By Christina N. Moresi, M.Ed., Environmental Education Planner, Wissahickon Environmental Center (Tree House)

As environmental educators, we often discuss with our adult and youth visitors the importance of outdoor play, and the dangers of tick bites. The comfort level of our visitors ranges from anxious or scared to comfortable and connected, but one concern that they have in common is ticks and Lyme disease. This is a valid concern that must be taken seriously, but one that should never stop you from spending time outdoors.

Ticks are arachnids (eight-legs) that eat blood to survive. When we speak specially about “Lyme disease ticks” or “deer ticks,” we are referring to the black legged-tick. These are extremely tiny ticks that are not always as noticeable on skin or clothes as the dog tick.

There are basic precautions that everyone should take anytime they are outdoors, front yard or forest and everywhere in between.

  1. Clothing: Cover as much as you can with light-colored clothes so that you can see if a tick on you.
  2. Repellent: Spray repellent on exposed skin and clothes. While DEET-based repellents are effective, the level of safety is often debated. Like-wise, the effectiveness of natural repellents is often called into question. Basically, it is what works best for you. Research and new developments have improved both over time, and the EPA has introduced a Repellency Awareness Graphic to support consumers to easily find the best repellent for specific uses. If you do choose a plant-based repellent, look for active ingredients (AI) such as, 2-undecanone, Nootkatone, or essential oils (rosemary, lemongrass, cedar, peppermint, thyme, lemon eucalyptus, and geraniol).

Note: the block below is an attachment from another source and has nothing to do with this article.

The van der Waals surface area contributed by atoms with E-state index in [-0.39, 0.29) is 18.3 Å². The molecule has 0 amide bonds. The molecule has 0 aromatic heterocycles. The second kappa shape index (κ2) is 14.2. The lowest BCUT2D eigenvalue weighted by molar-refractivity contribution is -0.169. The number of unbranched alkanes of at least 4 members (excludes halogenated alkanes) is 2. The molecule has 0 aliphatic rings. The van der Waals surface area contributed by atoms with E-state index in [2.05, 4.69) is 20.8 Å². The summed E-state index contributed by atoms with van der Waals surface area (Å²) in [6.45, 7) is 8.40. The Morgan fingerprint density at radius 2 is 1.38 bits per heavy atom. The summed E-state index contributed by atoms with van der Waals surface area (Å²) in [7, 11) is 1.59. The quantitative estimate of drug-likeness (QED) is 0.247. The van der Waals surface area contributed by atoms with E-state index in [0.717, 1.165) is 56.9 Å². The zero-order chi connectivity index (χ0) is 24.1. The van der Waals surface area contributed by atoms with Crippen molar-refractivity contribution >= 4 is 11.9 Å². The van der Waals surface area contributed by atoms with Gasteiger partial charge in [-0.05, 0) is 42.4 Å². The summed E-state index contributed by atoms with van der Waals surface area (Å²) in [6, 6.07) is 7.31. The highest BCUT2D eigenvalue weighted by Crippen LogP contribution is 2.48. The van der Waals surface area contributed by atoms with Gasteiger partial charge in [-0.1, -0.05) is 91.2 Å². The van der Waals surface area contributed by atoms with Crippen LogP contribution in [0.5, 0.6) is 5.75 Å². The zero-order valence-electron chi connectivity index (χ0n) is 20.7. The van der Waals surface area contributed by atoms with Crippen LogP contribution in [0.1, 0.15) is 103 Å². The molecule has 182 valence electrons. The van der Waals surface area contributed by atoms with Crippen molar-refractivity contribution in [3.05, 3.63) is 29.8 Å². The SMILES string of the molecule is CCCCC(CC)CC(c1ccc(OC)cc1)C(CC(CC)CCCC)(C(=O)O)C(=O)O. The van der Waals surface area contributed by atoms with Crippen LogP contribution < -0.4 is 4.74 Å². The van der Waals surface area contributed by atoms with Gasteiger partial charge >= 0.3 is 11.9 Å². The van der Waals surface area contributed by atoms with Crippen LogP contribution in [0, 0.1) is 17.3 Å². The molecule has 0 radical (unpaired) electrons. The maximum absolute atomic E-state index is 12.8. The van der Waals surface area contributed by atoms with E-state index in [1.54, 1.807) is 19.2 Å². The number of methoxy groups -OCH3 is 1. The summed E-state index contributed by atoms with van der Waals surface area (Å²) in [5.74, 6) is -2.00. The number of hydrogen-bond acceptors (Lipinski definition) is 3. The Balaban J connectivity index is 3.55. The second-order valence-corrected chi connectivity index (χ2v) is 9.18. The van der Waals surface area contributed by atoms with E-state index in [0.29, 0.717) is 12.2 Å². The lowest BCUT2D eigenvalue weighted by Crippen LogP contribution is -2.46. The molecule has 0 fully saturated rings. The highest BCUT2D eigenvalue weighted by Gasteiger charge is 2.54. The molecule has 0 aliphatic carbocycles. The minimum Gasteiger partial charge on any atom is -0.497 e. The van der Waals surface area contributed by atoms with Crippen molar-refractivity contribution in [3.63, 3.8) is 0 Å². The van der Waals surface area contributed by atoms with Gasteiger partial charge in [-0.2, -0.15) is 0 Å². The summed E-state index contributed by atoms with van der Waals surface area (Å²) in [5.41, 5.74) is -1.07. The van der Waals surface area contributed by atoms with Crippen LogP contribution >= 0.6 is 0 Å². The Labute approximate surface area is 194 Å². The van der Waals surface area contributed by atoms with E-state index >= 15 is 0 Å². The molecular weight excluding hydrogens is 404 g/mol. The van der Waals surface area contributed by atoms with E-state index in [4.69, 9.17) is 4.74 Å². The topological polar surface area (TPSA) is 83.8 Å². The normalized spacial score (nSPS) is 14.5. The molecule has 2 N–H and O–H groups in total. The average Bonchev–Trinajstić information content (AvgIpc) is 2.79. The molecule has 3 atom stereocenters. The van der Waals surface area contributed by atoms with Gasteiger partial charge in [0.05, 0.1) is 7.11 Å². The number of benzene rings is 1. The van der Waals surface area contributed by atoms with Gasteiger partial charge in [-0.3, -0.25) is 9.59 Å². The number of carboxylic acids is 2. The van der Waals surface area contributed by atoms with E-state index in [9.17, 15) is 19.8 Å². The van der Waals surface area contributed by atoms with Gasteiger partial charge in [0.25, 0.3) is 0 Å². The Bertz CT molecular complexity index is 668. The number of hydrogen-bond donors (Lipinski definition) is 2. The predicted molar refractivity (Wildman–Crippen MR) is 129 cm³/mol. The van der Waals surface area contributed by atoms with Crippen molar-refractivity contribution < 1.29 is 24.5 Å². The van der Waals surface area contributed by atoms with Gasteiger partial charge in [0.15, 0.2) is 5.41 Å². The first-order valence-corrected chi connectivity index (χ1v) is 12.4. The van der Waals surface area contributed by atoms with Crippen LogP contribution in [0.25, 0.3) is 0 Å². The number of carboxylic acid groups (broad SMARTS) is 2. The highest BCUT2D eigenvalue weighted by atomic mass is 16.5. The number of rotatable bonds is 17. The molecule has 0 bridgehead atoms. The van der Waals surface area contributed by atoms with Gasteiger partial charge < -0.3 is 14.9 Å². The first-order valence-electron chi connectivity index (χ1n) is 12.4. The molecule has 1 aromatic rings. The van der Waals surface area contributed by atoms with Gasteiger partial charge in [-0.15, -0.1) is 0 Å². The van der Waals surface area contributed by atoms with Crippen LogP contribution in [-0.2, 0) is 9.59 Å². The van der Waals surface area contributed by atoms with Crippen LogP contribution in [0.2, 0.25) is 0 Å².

3. “Tick check every day after play.”: Before leaving an outdoor area, and again before going inside, shake out and bush down your hair, hat, clothes, etc. from head to toe. Bag clothes, and wash and dry them in hot water/heat as soon as possible.
  4. Bathe and check again: Wash thoroughly as soon as possible, and check your dark and personal places for any raised black dot.

These steps may seem like a lot, but they are quick once they become routine, and will significantly reduce the chance a tick attaching to you and possibly transmitting Lyme.

Some other things to keep in mind about Lyme:

  • Not all ticks are infected with the Lyme bacteria, and those that are can take 24 hours or more to transmit the disease while feeding. So while it is more important to be aware of the symptoms, early testing following a found tick can result in a false negative, or induce unnecessary worry.
  • Symptoms of early Lyme disease may present as a flu-like illness and include symptoms such as fever, chills, sweats, muscle aches, fatigue, nausea, and joint pain.
  • The Erythema migrans (EM) rash, or “bull’s eye” rash, may actually be any shape rash, anywhere on the body (not just the bite site), or it may not appear at all.
  • Doctors are not always correct. Self-advocacy is key to diagnosing Lyme early and receiving quick, proper treatment. The later stages of Lyme are more difficult to treat, and can become chronic. If you think you have Lyme, insist on a test, or see a new doctor.
  • Do not forget to tick check every day after play.
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